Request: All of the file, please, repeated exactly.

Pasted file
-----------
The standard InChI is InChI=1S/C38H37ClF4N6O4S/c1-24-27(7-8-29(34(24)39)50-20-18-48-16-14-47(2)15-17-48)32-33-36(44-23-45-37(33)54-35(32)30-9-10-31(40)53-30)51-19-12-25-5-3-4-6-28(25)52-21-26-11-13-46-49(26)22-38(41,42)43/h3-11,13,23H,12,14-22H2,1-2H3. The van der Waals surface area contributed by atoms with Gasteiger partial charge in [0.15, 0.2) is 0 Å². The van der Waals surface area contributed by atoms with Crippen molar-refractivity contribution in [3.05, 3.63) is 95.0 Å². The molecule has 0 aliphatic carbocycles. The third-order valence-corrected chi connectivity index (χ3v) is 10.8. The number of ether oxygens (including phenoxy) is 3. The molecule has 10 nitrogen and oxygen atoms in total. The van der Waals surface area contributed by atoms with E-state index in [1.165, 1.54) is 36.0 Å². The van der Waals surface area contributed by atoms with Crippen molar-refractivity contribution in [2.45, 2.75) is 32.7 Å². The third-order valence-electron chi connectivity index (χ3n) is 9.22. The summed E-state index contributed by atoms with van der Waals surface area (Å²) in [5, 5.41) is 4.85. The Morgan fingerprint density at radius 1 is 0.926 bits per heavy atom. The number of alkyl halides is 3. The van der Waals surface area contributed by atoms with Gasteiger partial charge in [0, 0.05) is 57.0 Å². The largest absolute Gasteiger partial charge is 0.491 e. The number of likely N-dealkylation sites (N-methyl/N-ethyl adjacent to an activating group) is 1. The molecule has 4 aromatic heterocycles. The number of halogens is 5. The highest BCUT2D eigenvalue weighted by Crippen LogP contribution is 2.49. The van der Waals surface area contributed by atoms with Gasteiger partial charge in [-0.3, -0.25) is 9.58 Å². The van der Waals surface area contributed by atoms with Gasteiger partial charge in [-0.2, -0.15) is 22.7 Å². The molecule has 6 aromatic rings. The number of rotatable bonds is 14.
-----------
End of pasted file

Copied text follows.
The standard InChI is InChI=1S/C38H37ClF4N6O4S/c1-24-27(7-8-29(34(24)39)50-20-18-48-16-14-47(2)15-17-48)32-33-36(44-23-45-37(33)54-35(32)30-9-10-31(40)53-30)51-19-12-25-5-3-4-6-28(25)52-21-26-11-13-46-49(26)22-38(41,42)43/h3-11,13,23H,12,14-22H2,1-2H3. The van der Waals surface area contributed by atoms with Gasteiger partial charge in [0.15, 0.2) is 0 Å². The van der Waals surface area contributed by atoms with Crippen molar-refractivity contribution in [3.05, 3.63) is 95.0 Å². The molecule has 0 aliphatic carbocycles. The third-order valence-corrected chi connectivity index (χ3v) is 10.8. The number of ether oxygens (including phenoxy) is 3. The molecule has 10 nitrogen and oxygen atoms in total. The van der Waals surface area contributed by atoms with E-state index in [1.165, 1.54) is 36.0 Å². The van der Waals surface area contributed by atoms with Crippen molar-refractivity contribution in [2.45, 2.75) is 32.7 Å². The third-order valence-electron chi connectivity index (χ3n) is 9.22. The summed E-state index contributed by atoms with van der Waals surface area (Å²) in [5, 5.41) is 4.85. The Morgan fingerprint density at radius 1 is 0.926 bits per heavy atom. The number of alkyl halides is 3. The van der Waals surface area contributed by atoms with Gasteiger partial charge in [0, 0.05) is 57.0 Å². The largest absolute Gasteiger partial charge is 0.491 e. The number of likely N-dealkylation sites (N-methyl/N-ethyl adjacent to an activating group) is 1. The molecule has 4 aromatic heterocycles. The number of halogens is 5. The highest BCUT2D eigenvalue weighted by Crippen LogP contribution is 2.49. The van der Waals surface area contributed by atoms with Gasteiger partial charge in [-0.3, -0.25) is 9.58 Å². The van der Waals surface area contributed by atoms with Gasteiger partial charge in [-0.2, -0.15) is 22.7 Å². The molecule has 6 aromatic rings. The number of rotatable bonds is 14.